may not be cited except as provided by
Minn. Stat. § 480A.08, subd. 3 (1996).
STATE OF MINNESOTA
IN COURT OF APPEALS
In Re the Marriage of:
Edward A. Welsch, petitioner,
Geri L. Brooks,
Filed February 25, 1997
Washington County District Court
File No. F788347
Anne Greenwood Brown, Tracey A. Galowitz, Lawson, Marshall, McDonald & Galowitz, P.A., 3880 Laverne Avenue North, Lake Elmo, MN 55042 (for Appellant)
Geri L. Brooks, 6881 Buckingham Road, Woodbury, MN 55125 (Pro Se Respondent)
Considered and decided by Davies, Presiding Judge, Short, Judge, and Forsberg, Judge.
U N P U B L I S H E D O P I N I O N
Appellant Edward A. Welsch appeals the order denying his motion to modify child support. We affirm.
In December 1994, the district court considered motions from both parties to modify child support. The February 1995 order set guideline support for both children. The amounts were offset and appellant was to pay $346.77. While the motion was pending, appellant was terminated from his job.
In February 1996, appellant brought a motion to modify child support on the basis of a substantial change in earnings. At the administrative hearing, appellant testified that he had no income and that his present wife was supporting him. He also testified to being involved with several small businesses, none of which purportedly provided any income. The administrative law judge (ALJ) denied the motion to modify, finding that appellant's standard of living was inconsistent with his claim of no income.
In April 1996, appellant brought a motion to reconsider, which the ALJ denied. Appellant now appeals the denial of his motion to modify his child support obligation. Respondent seeks an award of attorney fees on appeal.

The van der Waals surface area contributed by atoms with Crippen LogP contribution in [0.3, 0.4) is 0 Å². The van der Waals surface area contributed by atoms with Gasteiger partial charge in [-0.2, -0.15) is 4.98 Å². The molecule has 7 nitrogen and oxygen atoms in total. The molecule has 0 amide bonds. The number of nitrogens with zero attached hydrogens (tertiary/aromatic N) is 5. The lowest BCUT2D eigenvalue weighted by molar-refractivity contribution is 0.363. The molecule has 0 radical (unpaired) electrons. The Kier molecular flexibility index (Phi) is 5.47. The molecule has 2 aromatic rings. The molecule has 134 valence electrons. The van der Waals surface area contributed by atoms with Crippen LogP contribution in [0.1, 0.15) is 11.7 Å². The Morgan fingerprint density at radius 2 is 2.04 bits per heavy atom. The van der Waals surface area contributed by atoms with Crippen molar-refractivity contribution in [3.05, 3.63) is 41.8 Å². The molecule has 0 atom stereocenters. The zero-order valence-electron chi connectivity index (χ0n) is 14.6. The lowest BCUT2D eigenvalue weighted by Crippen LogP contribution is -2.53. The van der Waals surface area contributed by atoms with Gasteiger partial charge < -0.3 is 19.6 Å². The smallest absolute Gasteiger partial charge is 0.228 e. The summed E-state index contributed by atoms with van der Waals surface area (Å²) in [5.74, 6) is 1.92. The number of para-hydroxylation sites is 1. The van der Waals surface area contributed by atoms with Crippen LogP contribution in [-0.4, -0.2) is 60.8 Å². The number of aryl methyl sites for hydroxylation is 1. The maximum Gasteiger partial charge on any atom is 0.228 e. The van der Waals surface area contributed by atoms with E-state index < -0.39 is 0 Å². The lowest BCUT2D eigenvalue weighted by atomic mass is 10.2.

Child support may be modified if the obligor shows that substantially increased or decreased earnings make the original terms unreasonable and unfair. Minn. Stat. § 518.64, subd. 2(a) (1996). There is a presumption of a substantial change in circumstances and "the terms of a current support order shall be rebuttably presumed to be unreasonable and unfair" if guideline support based on an obligor's present income would be at least 20 percent and at least $50 per month higher or lower than the current order. Id. The party requesting modification has the burden of proving that a substantial change in circumstances has occurred. Meier v. Connelly, 378 N.W.2d 812, 818 (Minn. App. 1985).
1. Appellant first argues that the ALJ erred in concluding that he had not demonstrated a substantial change in circumstances. The February 1995 child support order indicated that appellant had a net monthly income of $2,387.92. At the March 1996 hearing, appellant testified that he was unemployed and had no income. Based on this change in income, appellant argues, the ALJ should have found a substantial change in circumstances.
Appellant, however, provided no documentation to support his employment status or earnings. Further, his resume stated that he was employed by Environmental Protection Technologies, which appellant described as a commission-type arrangement. Appellant also had interests in numerous businesses. While appellant claims that he received no income from any of these endeavors, these business interests conflict with appellant's testimony that he is unemployed.
Also, evidence of appellant's lifestyle conflicted with his testimony that he had no income. In appellant's affidavit that accompanied his motion for child support modification, he showed monthly expenses of $4,678, including a monthly mortgage payment of $1,324 and a car payment of $500. Yet, according to appellant's testimony, his present wife had a gross yearly income of only $50,000. Appellant also claimed that they took out a $15,000 home equity loan to help with expenses, but he provided no supporting documentation.